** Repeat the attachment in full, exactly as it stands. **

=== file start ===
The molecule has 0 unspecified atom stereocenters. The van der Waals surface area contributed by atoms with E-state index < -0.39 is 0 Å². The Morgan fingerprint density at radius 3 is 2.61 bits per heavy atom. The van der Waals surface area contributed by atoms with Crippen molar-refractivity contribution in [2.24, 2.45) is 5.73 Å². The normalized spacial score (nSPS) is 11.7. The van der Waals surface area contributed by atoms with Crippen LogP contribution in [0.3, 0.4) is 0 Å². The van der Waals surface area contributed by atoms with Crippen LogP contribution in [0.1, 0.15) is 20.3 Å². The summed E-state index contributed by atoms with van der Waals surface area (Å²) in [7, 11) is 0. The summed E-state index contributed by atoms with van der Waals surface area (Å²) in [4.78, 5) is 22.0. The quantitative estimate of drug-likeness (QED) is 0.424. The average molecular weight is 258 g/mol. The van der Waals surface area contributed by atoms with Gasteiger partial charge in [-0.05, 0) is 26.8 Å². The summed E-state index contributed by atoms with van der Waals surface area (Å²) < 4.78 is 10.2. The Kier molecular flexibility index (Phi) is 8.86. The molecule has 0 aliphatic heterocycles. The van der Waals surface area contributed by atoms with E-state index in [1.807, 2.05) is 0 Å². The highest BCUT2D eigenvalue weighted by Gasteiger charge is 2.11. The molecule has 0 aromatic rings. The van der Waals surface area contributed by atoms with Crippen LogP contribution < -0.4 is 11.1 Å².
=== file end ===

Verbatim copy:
The molecule has 0 unspecified atom stereocenters. The van der Waals surface area contributed by atoms with E-state index < -0.39 is 0 Å². The Morgan fingerprint density at radius 3 is 2.61 bits per heavy atom. The van der Waals surface area contributed by atoms with Crippen molar-refractivity contribution in [2.24, 2.45) is 5.73 Å². The normalized spacial score (nSPS) is 11.7. The van der Waals surface area contributed by atoms with Crippen LogP contribution in [0.3, 0.4) is 0 Å². The van der Waals surface area contributed by atoms with Crippen LogP contribution in [0.1, 0.15) is 20.3 Å². The summed E-state index contributed by atoms with van der Waals surface area (Å²) in [7, 11) is 0. The summed E-state index contributed by atoms with van der Waals surface area (Å²) in [4.78, 5) is 22.0. The quantitative estimate of drug-likeness (QED) is 0.424. The average molecular weight is 258 g/mol. The van der Waals surface area contributed by atoms with Gasteiger partial charge in [-0.05, 0) is 26.8 Å². The summed E-state index contributed by atoms with van der Waals surface area (Å²) < 4.78 is 10.2. The Kier molecular flexibility index (Phi) is 8.86. The molecule has 0 aliphatic heterocycles. The van der Waals surface area contributed by atoms with E-state index in [1.807, 2.05) is 0 Å². The highest BCUT2D eigenvalue weighted by Gasteiger charge is 2.11. The molecule has 0 aromatic rings. The van der Waals surface area contributed by atoms with Crippen LogP contribution < -0.4 is 11.1 Å².